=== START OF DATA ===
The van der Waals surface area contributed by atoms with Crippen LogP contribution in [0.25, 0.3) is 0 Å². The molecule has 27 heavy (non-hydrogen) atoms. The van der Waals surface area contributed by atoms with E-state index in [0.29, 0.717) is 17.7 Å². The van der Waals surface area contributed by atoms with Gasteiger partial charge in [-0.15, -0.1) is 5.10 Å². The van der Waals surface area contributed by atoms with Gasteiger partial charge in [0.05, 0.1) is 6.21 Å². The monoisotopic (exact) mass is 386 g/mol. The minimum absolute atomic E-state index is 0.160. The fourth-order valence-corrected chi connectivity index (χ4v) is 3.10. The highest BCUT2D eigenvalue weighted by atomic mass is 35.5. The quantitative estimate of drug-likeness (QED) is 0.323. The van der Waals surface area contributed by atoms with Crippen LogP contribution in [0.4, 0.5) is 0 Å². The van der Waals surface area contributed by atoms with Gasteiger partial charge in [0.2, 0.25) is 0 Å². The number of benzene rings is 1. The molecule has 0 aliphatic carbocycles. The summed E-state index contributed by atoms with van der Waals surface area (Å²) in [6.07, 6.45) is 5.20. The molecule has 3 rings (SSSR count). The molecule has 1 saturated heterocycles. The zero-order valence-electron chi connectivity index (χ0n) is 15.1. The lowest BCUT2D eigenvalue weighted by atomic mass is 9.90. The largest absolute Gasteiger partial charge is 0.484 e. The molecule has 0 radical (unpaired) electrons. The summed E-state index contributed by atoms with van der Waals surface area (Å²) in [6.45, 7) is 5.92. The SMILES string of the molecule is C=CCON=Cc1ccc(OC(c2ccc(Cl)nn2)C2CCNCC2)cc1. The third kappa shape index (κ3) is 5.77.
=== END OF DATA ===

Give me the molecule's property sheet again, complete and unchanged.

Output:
The van der Waals surface area contributed by atoms with Crippen LogP contribution in [0.25, 0.3) is 0 Å². The molecule has 27 heavy (non-hydrogen) atoms. The van der Waals surface area contributed by atoms with E-state index in [0.29, 0.717) is 17.7 Å². The van der Waals surface area contributed by atoms with Gasteiger partial charge in [-0.15, -0.1) is 5.10 Å². The van der Waals surface area contributed by atoms with Gasteiger partial charge in [0.05, 0.1) is 6.21 Å². The monoisotopic (exact) mass is 386 g/mol. The minimum absolute atomic E-state index is 0.160. The fourth-order valence-corrected chi connectivity index (χ4v) is 3.10. The highest BCUT2D eigenvalue weighted by atomic mass is 35.5. The quantitative estimate of drug-likeness (QED) is 0.323. The van der Waals surface area contributed by atoms with Crippen LogP contribution in [0.4, 0.5) is 0 Å². The van der Waals surface area contributed by atoms with Gasteiger partial charge in [0.2, 0.25) is 0 Å². The number of benzene rings is 1. The molecule has 0 aliphatic carbocycles. The summed E-state index contributed by atoms with van der Waals surface area (Å²) in [6.07, 6.45) is 5.20. The molecule has 3 rings (SSSR count). The molecule has 1 saturated heterocycles. The zero-order valence-electron chi connectivity index (χ0n) is 15.1. The lowest BCUT2D eigenvalue weighted by atomic mass is 9.90. The largest absolute Gasteiger partial charge is 0.484 e. The molecule has 0 radical (unpaired) electrons. The summed E-state index contributed by atoms with van der Waals surface area (Å²) in [6.45, 7) is 5.92. The SMILES string of the molecule is C=CCON=Cc1ccc(OC(c2ccc(Cl)nn2)C2CCNCC2)cc1. The third kappa shape index (κ3) is 5.77.